The evolution of spear phishing and who criminals are targeting

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A report from Barracuda Networks also identifies attack risks associated with various roles throughout a company ranging from CEOs and IT departments to employees in sales.

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In recent months, a string of high-profile cyberattacks on critical aspects of the U.S. infrastructure has brought conversations surrounding cybersecurity front and center for companies around the globe. On Wednesday, Barracuda Networks published a report entitled “Spear Phishing: Top Threats and Trends” highlighting the latest security trends and tactics cybercriminals are deploying.

“Whether it’s taking advantage of the buzz around cryptocurrency, stealing credentials to start a ransomware attack, or tailoring attacks to less suspicious targets in low profile roles, cybercriminals are constantly adapting their tactics and making their attacks more sophisticated,” per the report.

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Attack risk by role

Overall, the average organization will face more than 700 social engineering cyberattacks annually, and 10% of the targeted attacks are business email compromises (BEC), according to the report. Among social engineering attacks analyzed by Barracuda researchers, phishing represented 49%, followed by scamming (39%), BEC (10%) and extortion (2%).

A portion of the report identifies attack risks associated with various roles throughout a company ranging from CEOs and IT departments to employees in sales. On average, IT professionals receive 40 targeted phishing attacks annually and this number jumps to 57 for CEOs. Overall, 19% of BEC attacks focus on workers in sales positions and 77% target professionals “outside of finance and executive roles,” per the report.

“Due to the nature of their role, sales reps are used to getting external messages from senders they haven’t communicated with before. At the same time, they are all connected with payments and with other departments including finance. For hackers, these individuals could be a perfect entry point to get into an organization and launch other attacks,” the report said.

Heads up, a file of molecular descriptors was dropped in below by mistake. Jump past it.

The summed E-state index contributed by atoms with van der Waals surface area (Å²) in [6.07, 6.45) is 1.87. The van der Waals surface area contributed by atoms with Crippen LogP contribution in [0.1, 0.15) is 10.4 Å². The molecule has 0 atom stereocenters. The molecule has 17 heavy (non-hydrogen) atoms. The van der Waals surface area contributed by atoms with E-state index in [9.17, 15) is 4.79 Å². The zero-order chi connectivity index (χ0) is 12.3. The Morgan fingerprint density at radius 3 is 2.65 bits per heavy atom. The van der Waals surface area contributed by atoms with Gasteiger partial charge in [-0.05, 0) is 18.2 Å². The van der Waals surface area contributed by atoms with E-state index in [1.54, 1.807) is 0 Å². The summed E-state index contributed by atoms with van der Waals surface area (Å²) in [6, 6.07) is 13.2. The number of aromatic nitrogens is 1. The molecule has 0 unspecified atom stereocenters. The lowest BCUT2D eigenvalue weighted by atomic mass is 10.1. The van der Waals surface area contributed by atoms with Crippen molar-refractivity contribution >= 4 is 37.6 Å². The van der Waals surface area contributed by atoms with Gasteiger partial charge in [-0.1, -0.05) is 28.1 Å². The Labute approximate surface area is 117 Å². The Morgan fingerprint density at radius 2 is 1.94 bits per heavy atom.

Brands and “phishing impersonation”

Overall the brands most often used in the impersonation attacks include Microsoft, WeTransfer, and DHL, with the report noting that the top three have “stayed consistent since 2019.” Over the last year, Microsoft was impersonated in nearly half (43%) of phishing attacks, down from 56% in 2019, according to Barracuda data. The switch to remote work as well as increased e-commerce and deliveries during the coronavirus pandemic could play a role in these preferred brand impersonation tactics.

“With 79% of organizations using Office 365 and many more looking at migrating in the immediate future, it’s not surprising that Microsoft brands remain a top target for cybercriminals,” the report said.

In order, WeTransfer (18%), DHL (8%), Google (8%), eFax (7%) and DocuSign (5%) round out Barracuda’s top six impersonated brands.

“Around 12% of attacks used either DHL or USPS branding to provide fake updates on shipments and deliveries. Hackers have been capitalizing on the fact that so many people have been stuck at home over the past year and getting more deliveries,” the report said.

SEE: How to manage passwords: Best practices and security tips (free PDF) (TechRepublic)

Over the last year, cryptocurrencies have made headlines for myriad reasons ranging from carbon footprint concerns to pricing volatility. Interestingly, cybercriminals appear to be riding the wave of crypto fanfare and using digital currencies as bait in recent attacks. From October 2020 to April, “cryptocurrency-related impersonation attacks” spiked 192%, according to the Barracuda report.

“Hackers impersonated digital wallets and other cryptocurrency-related apps with fraudulent security alerts to steal log-in credentials. In the past, attackers impersonated financial institutions targeting your banking credentials. Today they are using the same tactics to steal valuable bitcoins,” the report said.

Methodology

From May 2020 through June 2021, the report said the Barracuda researcher team looked at “more than 12 million spear phishing and social engineering attacks impacting more than 3 million mailboxes” across 17,000 organizations.

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